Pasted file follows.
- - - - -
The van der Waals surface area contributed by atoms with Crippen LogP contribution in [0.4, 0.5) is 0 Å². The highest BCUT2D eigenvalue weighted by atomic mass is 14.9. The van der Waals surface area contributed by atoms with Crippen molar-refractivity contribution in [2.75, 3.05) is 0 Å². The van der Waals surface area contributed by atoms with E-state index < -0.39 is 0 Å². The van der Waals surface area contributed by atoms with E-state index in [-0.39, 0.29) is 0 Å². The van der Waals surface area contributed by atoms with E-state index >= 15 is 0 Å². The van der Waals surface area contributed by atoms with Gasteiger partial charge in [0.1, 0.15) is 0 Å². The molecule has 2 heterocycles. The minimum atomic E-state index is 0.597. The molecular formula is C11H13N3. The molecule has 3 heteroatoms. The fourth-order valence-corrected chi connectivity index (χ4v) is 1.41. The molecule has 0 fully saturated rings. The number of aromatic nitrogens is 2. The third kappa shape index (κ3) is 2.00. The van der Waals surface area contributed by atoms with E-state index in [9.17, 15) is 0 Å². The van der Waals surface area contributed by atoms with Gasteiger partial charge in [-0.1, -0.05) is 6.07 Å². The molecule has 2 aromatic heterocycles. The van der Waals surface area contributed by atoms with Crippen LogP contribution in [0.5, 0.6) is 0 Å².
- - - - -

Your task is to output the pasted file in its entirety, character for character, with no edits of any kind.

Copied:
The van der Waals surface area contributed by atoms with Crippen LogP contribution in [0.4, 0.5) is 0 Å². The highest BCUT2D eigenvalue weighted by atomic mass is 14.9. The van der Waals surface area contributed by atoms with Crippen molar-refractivity contribution in [2.75, 3.05) is 0 Å². The van der Waals surface area contributed by atoms with E-state index < -0.39 is 0 Å². The van der Waals surface area contributed by atoms with E-state index in [-0.39, 0.29) is 0 Å². The van der Waals surface area contributed by atoms with E-state index >= 15 is 0 Å². The van der Waals surface area contributed by atoms with Gasteiger partial charge in [0.1, 0.15) is 0 Å². The molecule has 2 heterocycles. The minimum atomic E-state index is 0.597. The molecular formula is C11H13N3. The molecule has 3 heteroatoms. The fourth-order valence-corrected chi connectivity index (χ4v) is 1.41. The molecule has 0 fully saturated rings. The number of aromatic nitrogens is 2. The third kappa shape index (κ3) is 2.00. The van der Waals surface area contributed by atoms with E-state index in [9.17, 15) is 0 Å². The van der Waals surface area contributed by atoms with Gasteiger partial charge in [-0.1, -0.05) is 6.07 Å². The molecule has 2 aromatic heterocycles. The van der Waals surface area contributed by atoms with Crippen LogP contribution in [0.5, 0.6) is 0 Å².